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U.K. Prime Minister Tells Brits To Stay Home, Threatens Fines

British Prime Minister Boris Johnson has ordered the closure of most retail stores and banned public gatherings of more than two in a stepped-up response to slow the coronavirus.
British Prime Minister Boris Johnson has ordered the closure of most retail stores and banned public gatherings of more than two in a stepped-up response to slow the coronavirus.

U.K Prime Minister Boris Johnson has announced sweeping new restrictions aimed at stopping the spread of the coronavirus. Brits must now stay home – with very few exceptions – or risk facing fines.

"No prime minister wants to enact measures like this. I know the damage that this disruption is doing and will do to people's lives, to their businesses and to their jobs," Johnson said in a video posted on his Twitter account. "At present, there are just no easy options."

The U.K. government had threatened to take these more restrictive measures after thousands of people failed to heed its advice to practice social distancing this past weekend. "Many were out socializing in parks and strolling along main streets as though little had changed," NPR's Frank Langfitt reported from London.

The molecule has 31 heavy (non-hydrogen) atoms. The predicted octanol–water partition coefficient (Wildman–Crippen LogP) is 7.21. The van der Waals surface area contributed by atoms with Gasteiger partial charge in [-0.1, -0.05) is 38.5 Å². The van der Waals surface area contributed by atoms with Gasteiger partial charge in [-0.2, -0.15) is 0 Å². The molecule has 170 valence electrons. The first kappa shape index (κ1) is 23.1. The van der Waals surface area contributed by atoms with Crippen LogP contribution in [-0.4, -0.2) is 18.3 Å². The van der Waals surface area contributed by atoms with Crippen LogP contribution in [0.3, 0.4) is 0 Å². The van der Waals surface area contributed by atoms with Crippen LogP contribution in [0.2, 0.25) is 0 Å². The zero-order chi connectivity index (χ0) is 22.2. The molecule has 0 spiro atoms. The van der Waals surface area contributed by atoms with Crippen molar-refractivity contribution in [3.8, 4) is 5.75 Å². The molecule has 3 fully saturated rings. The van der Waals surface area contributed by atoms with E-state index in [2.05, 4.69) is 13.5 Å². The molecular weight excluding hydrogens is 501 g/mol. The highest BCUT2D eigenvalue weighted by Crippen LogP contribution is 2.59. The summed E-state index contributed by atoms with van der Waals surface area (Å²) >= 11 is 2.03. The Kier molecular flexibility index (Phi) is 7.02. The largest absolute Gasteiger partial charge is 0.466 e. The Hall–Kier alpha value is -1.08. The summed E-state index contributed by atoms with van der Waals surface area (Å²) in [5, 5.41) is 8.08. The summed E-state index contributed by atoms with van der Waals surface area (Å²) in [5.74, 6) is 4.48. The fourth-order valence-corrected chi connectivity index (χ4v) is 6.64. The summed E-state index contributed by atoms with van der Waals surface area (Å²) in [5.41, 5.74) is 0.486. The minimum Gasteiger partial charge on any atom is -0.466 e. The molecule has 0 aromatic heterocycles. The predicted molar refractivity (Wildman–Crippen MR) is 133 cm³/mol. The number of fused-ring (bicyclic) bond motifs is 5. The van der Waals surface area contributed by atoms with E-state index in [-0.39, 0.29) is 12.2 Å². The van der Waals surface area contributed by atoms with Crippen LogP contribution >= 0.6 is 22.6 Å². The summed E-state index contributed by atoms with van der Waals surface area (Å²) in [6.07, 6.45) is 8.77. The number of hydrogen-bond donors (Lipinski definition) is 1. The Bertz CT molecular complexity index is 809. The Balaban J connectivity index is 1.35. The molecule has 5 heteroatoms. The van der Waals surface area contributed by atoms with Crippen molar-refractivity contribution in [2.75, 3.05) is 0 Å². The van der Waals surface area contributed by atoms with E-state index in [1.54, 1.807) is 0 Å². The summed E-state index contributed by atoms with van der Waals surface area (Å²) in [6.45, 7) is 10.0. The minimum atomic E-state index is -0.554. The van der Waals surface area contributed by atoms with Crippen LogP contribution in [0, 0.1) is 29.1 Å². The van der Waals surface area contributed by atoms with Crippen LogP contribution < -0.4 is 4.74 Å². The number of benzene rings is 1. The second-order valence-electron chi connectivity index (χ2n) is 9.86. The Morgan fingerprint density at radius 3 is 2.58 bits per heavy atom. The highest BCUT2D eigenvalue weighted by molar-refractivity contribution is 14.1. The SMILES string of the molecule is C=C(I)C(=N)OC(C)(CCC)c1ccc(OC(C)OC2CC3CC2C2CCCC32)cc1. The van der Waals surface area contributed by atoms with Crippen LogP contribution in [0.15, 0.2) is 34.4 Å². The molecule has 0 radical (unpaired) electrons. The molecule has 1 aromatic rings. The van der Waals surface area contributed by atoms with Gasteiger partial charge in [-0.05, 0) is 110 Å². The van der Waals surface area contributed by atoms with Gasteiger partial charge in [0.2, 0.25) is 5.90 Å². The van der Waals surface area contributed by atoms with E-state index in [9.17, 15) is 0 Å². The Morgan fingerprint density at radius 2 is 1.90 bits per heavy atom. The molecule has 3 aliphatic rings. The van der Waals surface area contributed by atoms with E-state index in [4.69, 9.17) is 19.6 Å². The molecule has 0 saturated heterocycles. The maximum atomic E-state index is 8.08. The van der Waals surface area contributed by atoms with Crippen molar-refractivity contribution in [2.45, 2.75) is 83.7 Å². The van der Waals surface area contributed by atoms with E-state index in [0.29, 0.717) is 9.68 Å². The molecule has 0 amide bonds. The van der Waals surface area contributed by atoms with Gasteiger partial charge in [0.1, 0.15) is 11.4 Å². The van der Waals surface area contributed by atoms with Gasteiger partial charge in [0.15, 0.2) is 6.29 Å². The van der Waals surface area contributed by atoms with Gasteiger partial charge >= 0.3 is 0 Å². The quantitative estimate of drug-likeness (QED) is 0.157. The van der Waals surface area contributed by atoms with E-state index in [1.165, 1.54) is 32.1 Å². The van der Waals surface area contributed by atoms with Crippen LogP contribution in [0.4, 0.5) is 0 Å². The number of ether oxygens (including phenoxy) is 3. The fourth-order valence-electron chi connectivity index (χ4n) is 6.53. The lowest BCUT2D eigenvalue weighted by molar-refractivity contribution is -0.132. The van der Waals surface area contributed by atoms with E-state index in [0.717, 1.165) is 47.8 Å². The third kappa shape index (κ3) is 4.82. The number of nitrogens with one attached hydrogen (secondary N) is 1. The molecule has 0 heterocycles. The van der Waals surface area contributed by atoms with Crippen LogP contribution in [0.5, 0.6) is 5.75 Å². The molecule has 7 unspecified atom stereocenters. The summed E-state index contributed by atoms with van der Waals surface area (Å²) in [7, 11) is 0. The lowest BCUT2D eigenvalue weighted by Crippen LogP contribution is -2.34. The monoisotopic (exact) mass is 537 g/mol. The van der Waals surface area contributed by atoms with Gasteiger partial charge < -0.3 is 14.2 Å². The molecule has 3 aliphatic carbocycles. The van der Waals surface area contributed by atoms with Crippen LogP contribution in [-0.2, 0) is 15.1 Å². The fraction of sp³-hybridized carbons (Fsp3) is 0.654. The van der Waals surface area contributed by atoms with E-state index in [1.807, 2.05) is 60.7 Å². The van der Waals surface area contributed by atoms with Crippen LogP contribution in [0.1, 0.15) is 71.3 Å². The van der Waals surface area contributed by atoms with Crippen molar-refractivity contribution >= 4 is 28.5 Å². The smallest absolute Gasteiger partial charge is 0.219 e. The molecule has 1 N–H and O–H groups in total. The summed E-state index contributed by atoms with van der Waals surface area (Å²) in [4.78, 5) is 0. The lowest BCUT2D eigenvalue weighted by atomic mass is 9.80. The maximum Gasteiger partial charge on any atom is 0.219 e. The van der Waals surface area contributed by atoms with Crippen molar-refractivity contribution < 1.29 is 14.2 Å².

Johnson warned that the U.K. must impose these restrictions or risk overloading its health system.

He has ordered that people stay in their homes, aside from four exemptions. People may leave to shop for basic necessities as infrequently as possible. They are allowed one form of exercise a day. They are able to leave for a medical need or to provide care to a vulnerable person. And they can travel to and from work, but only when "this is absolutely necessary and cannot be done from home," Johnson said.

"If your friends ask you to meet, you should say no," he added.

The police will have the power to enforce these measures, Johnson said, "including through fines and dispersing gatherings." Shops deemed nonessential will also close, and public gatherings of more than two people will not be allowed, except for people who live in the same residence.

Funerals will still be allowed to go on.

At least 335 people have died in the U.K. as a result of the virus, according to a dashboard created by the Johns Hopkins Whiting School of Engineering.

As Langfitt reported, "some National Health Service staff say they are already running out of protective gear."

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